The politics behind Beyonce’s storming Coachella 2018 set
Beyonce used her Coachella headlining set to serve an inspiring lesson in black history, which made perfect sense giving that her appearance was symbolic: she was the festival’s first ever black headline performer.
Beyonce’s ambitious set is being lauded as the best and most energetic Coachella has seen, and was typically maximal, from the abundant costume changes to rumours of nail polish switch-ups midway through.
Injected throughout Bey’s glamorous performance were serious lessons from history. Beyonce’s key message was: black schools matter.
Historically black colleges and universities
Beyonce’s visually miraculous set featured a marching band, accompanying majorette dancers and a percussive-dancing step band, all of which are synonymous with campus culture at America’s historically black colleges and universities.
Straight after her set, Bey announced she’d donate $100,000 to HBCU (historically black colleges) as part of her BeyGOOD scheme.
The scheme features a Homecoming Scholars Award Programme for the forthcoming academic year, and four American black colleges were chosen to receive funds.
The 36-year-old trailblazer had more on her mind than just a big aesthetic show, channeling her performance into action.
Beyonce’s live band comprised 100 black members who danced while playing in a ceremonial way that is similar to the homecoming traditions laid on for black university students.
A university homecoming is the tradition of welcoming back former students of a college to campus with live performance, music and dancing.
Beyonce’s track list was politically-charged. Alongside the bangers, she included ‘black national anthem’ “Lift Every Voice and Sing”, and a sample of “Swag Surfin’” by F.L.Y.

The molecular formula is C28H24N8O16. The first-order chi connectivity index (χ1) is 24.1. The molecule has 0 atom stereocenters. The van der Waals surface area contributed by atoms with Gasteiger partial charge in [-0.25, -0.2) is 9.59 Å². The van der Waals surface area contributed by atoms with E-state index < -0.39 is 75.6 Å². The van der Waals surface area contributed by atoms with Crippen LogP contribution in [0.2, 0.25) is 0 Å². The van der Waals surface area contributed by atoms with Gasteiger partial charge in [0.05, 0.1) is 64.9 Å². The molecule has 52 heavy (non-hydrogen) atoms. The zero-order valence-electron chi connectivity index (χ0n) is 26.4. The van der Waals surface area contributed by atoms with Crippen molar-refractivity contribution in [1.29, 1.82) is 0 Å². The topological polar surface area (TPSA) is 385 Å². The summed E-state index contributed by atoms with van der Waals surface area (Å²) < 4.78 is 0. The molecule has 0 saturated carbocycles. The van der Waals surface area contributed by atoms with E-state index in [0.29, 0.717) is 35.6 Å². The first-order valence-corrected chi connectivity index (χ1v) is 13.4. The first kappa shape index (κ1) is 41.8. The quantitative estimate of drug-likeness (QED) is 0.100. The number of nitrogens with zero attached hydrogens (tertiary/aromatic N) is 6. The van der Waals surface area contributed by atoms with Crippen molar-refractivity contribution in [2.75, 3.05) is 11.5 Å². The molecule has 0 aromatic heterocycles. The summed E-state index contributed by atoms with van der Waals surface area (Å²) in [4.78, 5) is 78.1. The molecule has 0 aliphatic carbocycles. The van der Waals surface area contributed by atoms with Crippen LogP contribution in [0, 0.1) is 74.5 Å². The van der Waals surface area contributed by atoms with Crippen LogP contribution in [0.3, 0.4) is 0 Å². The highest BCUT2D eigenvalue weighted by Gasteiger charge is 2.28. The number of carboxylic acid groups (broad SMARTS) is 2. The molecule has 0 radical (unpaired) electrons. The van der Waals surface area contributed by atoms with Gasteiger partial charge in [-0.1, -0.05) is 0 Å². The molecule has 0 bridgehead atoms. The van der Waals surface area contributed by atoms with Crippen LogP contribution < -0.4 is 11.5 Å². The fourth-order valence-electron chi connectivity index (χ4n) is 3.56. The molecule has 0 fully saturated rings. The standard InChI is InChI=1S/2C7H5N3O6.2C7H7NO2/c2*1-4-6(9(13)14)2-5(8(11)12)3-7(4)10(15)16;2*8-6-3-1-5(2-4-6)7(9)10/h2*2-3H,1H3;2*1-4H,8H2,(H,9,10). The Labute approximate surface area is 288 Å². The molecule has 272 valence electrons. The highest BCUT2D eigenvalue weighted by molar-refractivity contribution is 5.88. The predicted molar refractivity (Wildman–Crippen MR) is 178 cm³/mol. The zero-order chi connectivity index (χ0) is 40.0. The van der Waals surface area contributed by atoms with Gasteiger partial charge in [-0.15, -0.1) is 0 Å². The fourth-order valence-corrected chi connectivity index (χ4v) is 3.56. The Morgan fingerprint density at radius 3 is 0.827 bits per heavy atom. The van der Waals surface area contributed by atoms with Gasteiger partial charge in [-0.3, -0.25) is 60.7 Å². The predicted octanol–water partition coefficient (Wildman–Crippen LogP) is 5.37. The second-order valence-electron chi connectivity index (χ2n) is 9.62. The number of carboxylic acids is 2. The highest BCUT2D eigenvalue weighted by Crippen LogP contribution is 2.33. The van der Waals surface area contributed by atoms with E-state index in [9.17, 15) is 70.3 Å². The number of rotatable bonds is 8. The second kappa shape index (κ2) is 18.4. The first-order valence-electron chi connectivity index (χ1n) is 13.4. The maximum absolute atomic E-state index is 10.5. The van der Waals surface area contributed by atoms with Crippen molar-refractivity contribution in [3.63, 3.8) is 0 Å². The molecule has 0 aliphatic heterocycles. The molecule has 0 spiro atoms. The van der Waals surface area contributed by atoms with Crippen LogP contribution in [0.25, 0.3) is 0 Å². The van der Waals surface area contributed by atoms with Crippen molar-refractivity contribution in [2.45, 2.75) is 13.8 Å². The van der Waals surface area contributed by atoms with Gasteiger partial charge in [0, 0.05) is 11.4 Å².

“Swag Surfin'” is something of an anthem for the black college community.
It can be heard playing at graduation ceremonies, sports games and everything in-between.
“Swag Surfin’” was the 2009 debut of hip hop group Fast Life Yungstaz, and features an iconic dance which is re-created when the track is played out.
Elsewhere in the set, Bey featured samples of Nina Simone records and quotes from civil rights activist Malcolm X, alongside feminist author Chimamanda Ngozi Adichie.
A nod to fraternity culture
During another segment, Bey had 9 male dancers line up and prove their worth before they could be welcomed into her fraternity.
Each had to appeal to Queen Bey before they could cross the line in a kind of probate, where prospective new fraternity members present themselves to seniors.
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The Nineties and Naughties American girl group ran through hit singles “Lose My Breath”, “Say My Name” and “Soldier” as they rose from a platform back-to back in a reference to their formation in feminist hit, “Independent Women Part 1.”
The group were an emblem of equality and diversity, and their track “Independent Women Part 1” became cherished by millions of black women.
Despite group member Michelle Williams claiming no knowledge of a reunion last December, it made sense for Beyonce’s former band mate to be involved in the show as she’s been exercising her voice on black rights recently.
“Black lives don’t seem to matter right now,” Michelle Williams told Matt Baker and Brenda Emmanus of BBC’s The One Show.
Speaking about recent gun violence in the US Michelle added: “At the moment people are aware, people are waking up, people are trying top figure out what is the next move to bring peace.
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“We know there needs to be peace but it goes beyond just tweeting about it, Instagramming about it, there is a movement going on and people want every life to matter.”
“We do know our lives matter but for some reason, specifically when it comes to what we’ve been seeing at home with interaction with police it just seems like black lives don’t matter right now.”
Following the concert Michelle posted on Instagram: “MY GIRLS!!!! Tonight couldn’t have been more magical!!! ❤️ .”